Component v S-Video - is it that noticeable

Discussion in 'Archived Threads 2001-2004' started by Andrew Howe, Mar 7, 2002.

  1. Andrew Howe

    Andrew Howe Auditioning

    Nov 10, 1999
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    In Australia it is currently extremely difficult to get a widescreen TV with component input, since most of the sets are sourced from Europe (and therefore use SCART connectors). I've been holding off on buying a widescreen until component-input sets become widely available, but it's taking a long time, and I'm sick of watching my DVD's on a 4:3 screen.

    However, the non-component sets usually have S-Video, so my option is to accept S-Video as a reasonable alternative to component. So here's the question - is the improvement in picture quality between S-Video and component suitably dramatic to make it worth waiting another 10 months for a component-input TV, or are we talking a minor improvement that is nice to have but doesn't matter much if you don't?

    Thanks folks

  2. David Abrams

    David Abrams Stunt Coordinator

    Jan 20, 2001
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    DVDs are formatted in the component domain and therefore by playing them back in the component domain you are getting the full picture resolution that is on the DVD (provided the player and display device can handle it). Component also allows you to use progressive scanning which will allow you to view an entire frame of video instead of odd and even fields making the picture more filmlike and hopefully without any motion artifacts. But as to your question....When component DVDs are shown out of on S-Video output the DVD player has to limit the chroma (color) part of the signal which reduces some of the resolution making less color resolution in the picture (I hope that just made sense).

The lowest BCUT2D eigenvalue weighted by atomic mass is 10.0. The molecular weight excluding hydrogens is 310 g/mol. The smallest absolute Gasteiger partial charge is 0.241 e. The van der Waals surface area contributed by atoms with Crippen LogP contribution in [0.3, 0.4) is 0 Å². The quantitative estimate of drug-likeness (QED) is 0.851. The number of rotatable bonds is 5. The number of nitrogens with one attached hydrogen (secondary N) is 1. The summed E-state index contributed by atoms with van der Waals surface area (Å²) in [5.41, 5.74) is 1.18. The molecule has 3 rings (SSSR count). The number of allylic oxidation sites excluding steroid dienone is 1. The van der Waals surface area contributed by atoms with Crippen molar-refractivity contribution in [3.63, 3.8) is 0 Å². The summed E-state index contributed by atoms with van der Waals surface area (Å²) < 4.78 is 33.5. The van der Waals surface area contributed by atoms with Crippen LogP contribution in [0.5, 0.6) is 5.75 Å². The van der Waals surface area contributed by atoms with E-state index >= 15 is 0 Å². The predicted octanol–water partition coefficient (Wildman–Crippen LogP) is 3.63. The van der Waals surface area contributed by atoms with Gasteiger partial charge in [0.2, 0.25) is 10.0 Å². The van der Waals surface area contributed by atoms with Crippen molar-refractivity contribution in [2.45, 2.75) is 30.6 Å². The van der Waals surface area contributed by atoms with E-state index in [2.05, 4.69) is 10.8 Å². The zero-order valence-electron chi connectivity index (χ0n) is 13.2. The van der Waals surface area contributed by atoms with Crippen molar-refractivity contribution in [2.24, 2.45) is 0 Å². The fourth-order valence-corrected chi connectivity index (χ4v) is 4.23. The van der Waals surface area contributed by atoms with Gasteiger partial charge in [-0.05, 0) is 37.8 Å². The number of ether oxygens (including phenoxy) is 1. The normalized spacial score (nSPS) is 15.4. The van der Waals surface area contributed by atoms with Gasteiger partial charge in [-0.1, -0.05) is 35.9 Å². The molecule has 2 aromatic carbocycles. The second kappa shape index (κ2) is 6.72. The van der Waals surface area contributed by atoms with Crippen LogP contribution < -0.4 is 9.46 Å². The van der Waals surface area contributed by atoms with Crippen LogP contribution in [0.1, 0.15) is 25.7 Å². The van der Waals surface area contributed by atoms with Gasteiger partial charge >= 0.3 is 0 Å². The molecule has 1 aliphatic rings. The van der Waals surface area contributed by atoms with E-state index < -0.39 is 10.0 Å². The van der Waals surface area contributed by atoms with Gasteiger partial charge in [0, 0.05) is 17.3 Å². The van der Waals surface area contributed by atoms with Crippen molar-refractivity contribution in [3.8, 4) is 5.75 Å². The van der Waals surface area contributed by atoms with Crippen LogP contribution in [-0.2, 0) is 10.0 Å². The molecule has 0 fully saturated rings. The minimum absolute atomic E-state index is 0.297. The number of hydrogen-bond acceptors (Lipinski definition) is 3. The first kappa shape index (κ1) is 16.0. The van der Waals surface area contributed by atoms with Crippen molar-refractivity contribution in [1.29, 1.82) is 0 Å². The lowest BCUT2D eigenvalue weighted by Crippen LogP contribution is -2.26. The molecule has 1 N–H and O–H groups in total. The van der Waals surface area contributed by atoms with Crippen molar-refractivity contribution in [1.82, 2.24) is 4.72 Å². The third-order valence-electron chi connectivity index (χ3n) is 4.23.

In essence though it is up to you. It is possible to purchase an HDTV with a line doubler in it over here so hopefully you can get an excellent one over there. Will the picture be significantly different, no, but will it be better most likely. Tough decision.

    Good Luck,

    David Abrams

    ISF Calibrationist
  3. Bob McElfresh

    Bob McElfresh Producer

    May 22, 1999
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    Home Theater Magazine did a comparison and came up with the following conclusions for a 50" Reference TV:

    Composite Connection - baseline

    SVideo - 20% "better" than Composite

    Component - 25% "better" than Composite

    So it is a law of diminishing returns. They also noted that the improvements are greater if the display size is larger, and the differences are smaller if ... the display is smaller.

    Hope this helps.
  4. Allan Jayne

    Allan Jayne Cinematographer

    Nov 1, 1998
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    If the TV accepts RGB it has all of the benefits of component video although you need a Y/Pb/Pr to RGB transcoder (circuitry) to convert the video signal from most DVD players.
    RGB, like component, may be interlaced or progressive. Check the TV instructions to see what scan rates are supported.
    Video hints:

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